July 7, 2013 A View from the Rectory Window

This past week, on July 4th, we marked a great beginning – the birth of our country, a beginning worthy of fireworks and sparklers.

As a matter of fact, we’re just ending a time of year when we celebrate a lot of great beginnings: graduations, weddings, ordinations. Every third Sunday, here in our parish, we celebrate the Sacrament of Baptism – another ritual honoring the start of something beautiful — a life in the church. It’s a good season for Hallmark.

All these momentous beginnings signal life going on — landmarks being reached. They’re moments of great hope. I imagine, so was the moment we encounter in this weekend’s gospel – when Jesus sent 72 of his followers into the world to begin his work.

We don’t know who these people were. Luke doesn’t name them. They weren’t necessarily any of the 12 apostles. They were, it seems, ordinary people — faithful followers of Christ who were eager to spread his message.

If you want an idea of what they looked like, just look around you. For those 72 are us.

What’s being described, I think, is not just a one – time event, but rather, the first missionaries being dispatched to a few scattered towns. It is, in fact, the great mission of the church through all time. And it’s not just Christ’s mission. It is ours.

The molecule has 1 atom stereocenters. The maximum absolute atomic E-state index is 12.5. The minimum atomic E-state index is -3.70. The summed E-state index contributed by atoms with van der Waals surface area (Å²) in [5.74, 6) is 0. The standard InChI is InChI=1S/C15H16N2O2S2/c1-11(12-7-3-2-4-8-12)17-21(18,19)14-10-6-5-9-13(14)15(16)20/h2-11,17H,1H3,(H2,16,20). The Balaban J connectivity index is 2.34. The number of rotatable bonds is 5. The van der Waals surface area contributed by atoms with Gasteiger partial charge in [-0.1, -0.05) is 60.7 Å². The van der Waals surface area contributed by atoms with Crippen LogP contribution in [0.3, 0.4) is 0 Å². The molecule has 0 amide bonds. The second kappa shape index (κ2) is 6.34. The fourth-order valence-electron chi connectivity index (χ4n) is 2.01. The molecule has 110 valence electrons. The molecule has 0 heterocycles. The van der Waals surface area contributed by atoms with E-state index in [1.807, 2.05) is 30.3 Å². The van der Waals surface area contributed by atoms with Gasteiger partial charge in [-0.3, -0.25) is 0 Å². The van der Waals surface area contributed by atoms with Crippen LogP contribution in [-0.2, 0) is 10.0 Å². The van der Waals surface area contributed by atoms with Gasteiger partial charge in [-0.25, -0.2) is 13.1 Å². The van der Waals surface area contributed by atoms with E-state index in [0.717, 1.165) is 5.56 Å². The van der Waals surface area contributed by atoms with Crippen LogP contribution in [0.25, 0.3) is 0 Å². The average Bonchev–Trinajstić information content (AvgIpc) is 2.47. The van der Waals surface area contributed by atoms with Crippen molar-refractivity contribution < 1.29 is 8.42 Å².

Where do you find the kingdom of God?
It is a Sister of Charity bathing a leper. A chaplain praying over a prisoner. A teenager volunteering to help the homeless. A mother and father teaching their child the sign of the cross.

Like the 72 in the gospel, we are all called to proclaim the coming of God’s kingdom —to proclaim it with joy, and with all of the gifts God gave us. To proclaim it, in fact, with our lives. We proclaim God’s kingdom with hearts full of compassion, with mercy. We proclaim it in the way that we love. That tells the world: “The kingdom of God is at hand.” And we proclaim it with simply being who we are, and using those gifts that God gave us.

Consider Christ’s simple instruction. Don’t take a money bag, or a sack or sandals, he tells his followers. In other words: bring nothing. Bring only yourselves. What we are, who we are, is enough.

What a beautiful thought. Our Catholic tradition tells us that “grace builds on nature.” This gospel lets us know that our nature is more than enough for God to use as the foundation for His grace. From that, we can become His instruments – instruments, in fact, of peace.

Monsignor Peter M. Joyce